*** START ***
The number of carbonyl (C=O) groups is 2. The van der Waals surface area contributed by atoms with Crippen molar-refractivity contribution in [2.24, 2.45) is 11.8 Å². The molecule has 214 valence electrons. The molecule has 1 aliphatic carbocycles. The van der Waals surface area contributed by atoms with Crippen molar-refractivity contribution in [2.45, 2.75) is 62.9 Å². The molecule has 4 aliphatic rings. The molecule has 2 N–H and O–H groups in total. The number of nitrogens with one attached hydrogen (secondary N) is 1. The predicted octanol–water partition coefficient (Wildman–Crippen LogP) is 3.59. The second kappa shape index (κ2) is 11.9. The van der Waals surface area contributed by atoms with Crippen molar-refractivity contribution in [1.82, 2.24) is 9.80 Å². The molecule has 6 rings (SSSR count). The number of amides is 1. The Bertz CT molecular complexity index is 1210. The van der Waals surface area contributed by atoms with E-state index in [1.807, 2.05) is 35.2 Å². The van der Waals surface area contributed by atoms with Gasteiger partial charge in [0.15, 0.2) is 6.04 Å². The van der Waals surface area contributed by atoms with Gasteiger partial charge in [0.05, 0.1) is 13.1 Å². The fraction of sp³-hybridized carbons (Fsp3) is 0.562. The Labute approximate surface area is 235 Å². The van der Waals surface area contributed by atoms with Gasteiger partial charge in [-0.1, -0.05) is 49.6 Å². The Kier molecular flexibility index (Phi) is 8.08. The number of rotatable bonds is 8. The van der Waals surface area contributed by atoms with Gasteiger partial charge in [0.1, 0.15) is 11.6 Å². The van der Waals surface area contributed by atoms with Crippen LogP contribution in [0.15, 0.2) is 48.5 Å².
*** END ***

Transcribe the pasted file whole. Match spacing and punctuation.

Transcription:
The number of carbonyl (C=O) groups is 2. The van der Waals surface area contributed by atoms with Crippen molar-refractivity contribution in [2.24, 2.45) is 11.8 Å². The molecule has 214 valence electrons. The molecule has 1 aliphatic carbocycles. The van der Waals surface area contributed by atoms with Crippen molar-refractivity contribution in [2.45, 2.75) is 62.9 Å². The molecule has 4 aliphatic rings. The molecule has 2 N–H and O–H groups in total. The number of nitrogens with one attached hydrogen (secondary N) is 1. The predicted octanol–water partition coefficient (Wildman–Crippen LogP) is 3.59. The second kappa shape index (κ2) is 11.9. The van der Waals surface area contributed by atoms with Crippen molar-refractivity contribution in [1.82, 2.24) is 9.80 Å². The molecule has 6 rings (SSSR count). The number of amides is 1. The Bertz CT molecular complexity index is 1210. The van der Waals surface area contributed by atoms with E-state index in [1.807, 2.05) is 35.2 Å². The van der Waals surface area contributed by atoms with Gasteiger partial charge in [0.15, 0.2) is 6.04 Å². The van der Waals surface area contributed by atoms with Gasteiger partial charge in [0.05, 0.1) is 13.1 Å². The fraction of sp³-hybridized carbons (Fsp3) is 0.562. The Labute approximate surface area is 235 Å². The van der Waals surface area contributed by atoms with Gasteiger partial charge in [-0.1, -0.05) is 49.6 Å². The Kier molecular flexibility index (Phi) is 8.08. The number of rotatable bonds is 8. The van der Waals surface area contributed by atoms with Gasteiger partial charge in [0.1, 0.15) is 11.6 Å². The van der Waals surface area contributed by atoms with Crippen LogP contribution in [0.15, 0.2) is 48.5 Å².